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What is the Standard Size of a Tennis Court?



What is the Standard Size of a Tennis Court

As we spend more time at home again with the sudden rise in the omicron variant, everyone is looking for a better way to make the space they have more enjoyable and usable. For some people, that means ensuring having the perfect work from the home office. For others, it means making extensive upgrades to the outdoor space, like a tennis court. Tennis has become one of the world’s most popular sports. Whether you are looking for a more active lifestyle or are planning on playing competitively, there are some things you should know before getting started on your new at-home tennis court. For example, is your backyard suitable for a tennis court? Is there enough space? What kind of lighting will you need? What type of court? And What is the standard size of a tennis court? 

Court Size and Dimensions

The global tennis governing body, the International Tennis Federation, says that a competent court must be rectangular. It must also measure 23.77 meters long with a width of 8.23 meters for singles and 10.97 for doubles. 

More often than not, tennis courts are built with doubles in mind as it doesn’t take up that much more space and provides significantly more use. That’s why most tennis courts you see have not only the outer lines used during a doubles match but inner lines for singles. The internal lines outline the play area for a singles match. 

The net for the court is 1.07 meters in height and divides the courts in half. 

The service line is marked at 6.4 meters away from the net. 

However, when building a court, you must account for the additional space around the court, which usually makes the whole space measure 18 meters by 37 meters in total. This allows players to access balls that overrun the court. 

Types of Tennis Courts

There are four primary groups of court surfaces that are played regularly. Grass courts, clay courts, hard courts, and carpet courts. These courts are generally categorized as fast, medium, or slow play. The grass is the fastest among the court surfaces. Clay courts are considered significantly slower. However, they are still widely used as the French open is still played on a clay surface. Carpet courts are generally reserved for indoor tennis events or temporary court setup and are not often used. They’re faster than hardcourts but have a low bounce.

Traditionally tennis was played on grass courts. It became a popular sport while being played on the lawns of the well-to-do in Brittan. 

In some areas, grass courts are still preferred. Wimbledon, for example, is still played on a grass court. 

Grass courts have seasons and aren’t usable year-round. Grass courts are very different than modern artificial courts. Weather plays a more significant factor in how the match may go when playing on a grass court, and there is less bounce when the ball hits the surface. 

Hard courts are the courts most people are familiar with. They’re the ones that have the high bounce outdoor hard surface. These are the courts you typically see at a school or sports club. 

Installing a Home Tennis Court

Because home tennis courts take up a good amount of space, one of the first things you should do is measure your backyard. Remember that you need the area for the full court; plus, you will need to consider space between the court and other structures on your property. Often you’ll need to leave a little over 6 meters between existing buildings and your new tennis court.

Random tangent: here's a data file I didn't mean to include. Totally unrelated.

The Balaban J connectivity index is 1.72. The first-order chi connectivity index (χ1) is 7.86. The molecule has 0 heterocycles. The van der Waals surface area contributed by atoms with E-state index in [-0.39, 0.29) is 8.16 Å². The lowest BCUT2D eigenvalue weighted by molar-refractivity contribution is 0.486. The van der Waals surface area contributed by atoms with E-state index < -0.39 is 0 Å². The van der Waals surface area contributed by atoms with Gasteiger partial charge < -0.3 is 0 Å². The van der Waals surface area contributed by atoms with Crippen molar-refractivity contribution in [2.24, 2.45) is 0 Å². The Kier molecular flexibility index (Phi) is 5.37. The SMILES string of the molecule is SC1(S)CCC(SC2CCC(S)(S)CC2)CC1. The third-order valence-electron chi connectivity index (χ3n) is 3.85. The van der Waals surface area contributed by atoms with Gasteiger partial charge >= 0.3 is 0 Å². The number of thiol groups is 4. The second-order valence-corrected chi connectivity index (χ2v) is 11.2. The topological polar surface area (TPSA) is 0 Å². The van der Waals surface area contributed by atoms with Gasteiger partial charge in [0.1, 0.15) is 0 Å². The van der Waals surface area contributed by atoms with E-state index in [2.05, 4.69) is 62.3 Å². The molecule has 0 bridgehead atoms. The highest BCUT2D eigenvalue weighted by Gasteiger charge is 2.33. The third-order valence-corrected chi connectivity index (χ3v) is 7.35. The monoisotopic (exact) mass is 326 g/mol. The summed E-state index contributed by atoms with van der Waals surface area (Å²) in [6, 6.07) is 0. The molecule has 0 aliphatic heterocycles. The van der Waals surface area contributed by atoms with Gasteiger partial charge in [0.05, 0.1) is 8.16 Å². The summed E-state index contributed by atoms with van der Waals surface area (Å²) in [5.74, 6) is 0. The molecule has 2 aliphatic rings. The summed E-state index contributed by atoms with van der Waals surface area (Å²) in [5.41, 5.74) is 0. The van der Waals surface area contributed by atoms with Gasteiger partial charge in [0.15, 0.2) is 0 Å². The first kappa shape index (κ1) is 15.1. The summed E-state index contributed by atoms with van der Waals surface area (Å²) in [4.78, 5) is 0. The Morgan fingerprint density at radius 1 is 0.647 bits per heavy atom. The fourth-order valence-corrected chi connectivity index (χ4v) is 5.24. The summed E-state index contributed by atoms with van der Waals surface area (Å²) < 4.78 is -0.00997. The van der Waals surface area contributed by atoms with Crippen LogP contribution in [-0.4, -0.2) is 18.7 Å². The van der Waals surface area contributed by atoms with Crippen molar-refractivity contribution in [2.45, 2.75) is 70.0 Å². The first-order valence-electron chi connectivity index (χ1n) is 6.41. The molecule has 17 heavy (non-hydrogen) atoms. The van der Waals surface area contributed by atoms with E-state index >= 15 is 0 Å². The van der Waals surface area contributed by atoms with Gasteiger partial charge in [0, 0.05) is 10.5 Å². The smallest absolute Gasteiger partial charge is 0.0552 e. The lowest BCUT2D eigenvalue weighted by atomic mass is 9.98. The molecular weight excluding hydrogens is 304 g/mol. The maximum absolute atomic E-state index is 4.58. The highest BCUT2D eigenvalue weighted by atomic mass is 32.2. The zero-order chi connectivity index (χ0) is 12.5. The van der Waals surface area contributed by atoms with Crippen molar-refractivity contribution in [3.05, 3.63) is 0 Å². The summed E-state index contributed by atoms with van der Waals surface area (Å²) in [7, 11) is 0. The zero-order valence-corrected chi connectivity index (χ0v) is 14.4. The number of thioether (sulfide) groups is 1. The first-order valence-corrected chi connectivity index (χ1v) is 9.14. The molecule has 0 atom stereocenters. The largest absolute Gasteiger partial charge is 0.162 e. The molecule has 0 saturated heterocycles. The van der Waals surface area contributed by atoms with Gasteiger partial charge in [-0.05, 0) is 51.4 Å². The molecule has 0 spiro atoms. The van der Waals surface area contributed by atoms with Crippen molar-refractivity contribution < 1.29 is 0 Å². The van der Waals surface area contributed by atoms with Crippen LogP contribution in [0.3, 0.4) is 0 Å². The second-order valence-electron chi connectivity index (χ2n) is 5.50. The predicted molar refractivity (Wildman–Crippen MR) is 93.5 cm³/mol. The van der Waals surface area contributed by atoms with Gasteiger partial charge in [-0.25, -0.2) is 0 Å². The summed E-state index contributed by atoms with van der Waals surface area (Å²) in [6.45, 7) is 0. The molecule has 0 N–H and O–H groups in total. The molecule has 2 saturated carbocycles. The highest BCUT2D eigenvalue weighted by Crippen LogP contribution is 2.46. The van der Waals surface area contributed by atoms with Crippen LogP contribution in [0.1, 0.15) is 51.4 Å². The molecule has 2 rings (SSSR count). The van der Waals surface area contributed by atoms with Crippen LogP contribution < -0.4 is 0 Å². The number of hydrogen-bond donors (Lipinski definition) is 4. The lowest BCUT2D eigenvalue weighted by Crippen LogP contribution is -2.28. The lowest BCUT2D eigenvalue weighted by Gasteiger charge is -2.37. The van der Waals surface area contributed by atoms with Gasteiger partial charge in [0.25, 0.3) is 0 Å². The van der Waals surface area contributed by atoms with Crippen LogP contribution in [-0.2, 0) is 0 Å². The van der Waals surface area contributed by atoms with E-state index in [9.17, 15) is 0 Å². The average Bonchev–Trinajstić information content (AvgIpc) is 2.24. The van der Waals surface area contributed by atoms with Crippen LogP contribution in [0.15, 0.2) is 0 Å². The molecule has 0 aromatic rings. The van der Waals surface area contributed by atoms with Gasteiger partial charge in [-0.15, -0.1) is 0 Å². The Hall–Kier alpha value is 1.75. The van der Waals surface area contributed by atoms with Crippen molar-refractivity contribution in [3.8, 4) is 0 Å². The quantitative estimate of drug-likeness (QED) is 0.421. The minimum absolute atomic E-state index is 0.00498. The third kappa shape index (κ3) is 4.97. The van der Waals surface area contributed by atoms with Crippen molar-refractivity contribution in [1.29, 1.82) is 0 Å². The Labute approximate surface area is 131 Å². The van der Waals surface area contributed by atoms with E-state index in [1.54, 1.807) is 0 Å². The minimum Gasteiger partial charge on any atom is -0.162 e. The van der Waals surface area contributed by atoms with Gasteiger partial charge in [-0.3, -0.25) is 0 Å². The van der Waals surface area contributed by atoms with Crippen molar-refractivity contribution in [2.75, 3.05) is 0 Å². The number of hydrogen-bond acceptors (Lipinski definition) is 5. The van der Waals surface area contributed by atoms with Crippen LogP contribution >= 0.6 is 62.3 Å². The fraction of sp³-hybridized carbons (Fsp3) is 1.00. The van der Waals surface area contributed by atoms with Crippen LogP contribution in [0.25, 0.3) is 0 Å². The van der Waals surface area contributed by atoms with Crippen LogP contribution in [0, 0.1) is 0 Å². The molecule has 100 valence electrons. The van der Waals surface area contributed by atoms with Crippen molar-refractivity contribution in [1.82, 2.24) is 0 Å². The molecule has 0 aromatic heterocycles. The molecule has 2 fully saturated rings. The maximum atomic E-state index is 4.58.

Next up, you’re going to want to look into the city regulations as well as any homeowners association you belong to. These governing bodies usually have set standards in place for where and how a tennis court can or can’t be installed

If you find that your HOA has rules against tennis courts or outdoor sporting areas, don’t just throw in the towel. Often you can petition for an exception with the HOA. This might require a presentation, but HOA’s will sometimes make allowances if no one is in serious objection. It can never hurt to ask; the worst they can do is say no.

Once you know you have enough room and approval to do so, it’s time to start planning your dream court. This is when it’s essential to involve a professional. 

A lot goes into building a long-lasting and functional tennis court, including things like leveling and grading the area for the court. Understanding the best direction, knowing what type of surface will work best in your climate and space. These are all things that a professional company specializing in tennis court installation will understand. 

A company with a designer on staff will also be able to help you when it comes to the accessories needed to make your new court the most valuable. For instance, most people prefer to install lighting to play into the evening hours. They’ll also have information on the best size and type of fencing to use for your new court. You don’t want to upset the HOA by letting your tennis balls loose in the neighborhood. 

Reasons to Choose a Professional

A tennis court can be an excellent investment in your property if you ever plan on selling it. Everyone is looking to get more for their money when they buy a home. High-end upscale upgrades like a tennis court are a hot commodity in today’s market. They are also significantly less maintenance than a similarly large scale project like a pool. 

Working with a professional designer specializing in tennis courts can be a fantastic opportunity to increase the value of your home. They’re going to help you get the best use out of your space. They’re also going to know how to make that tennis court look like it belongs in the yard. The designer can often plan the landscaping around the court to help improve the overall look of your outdoor space. 

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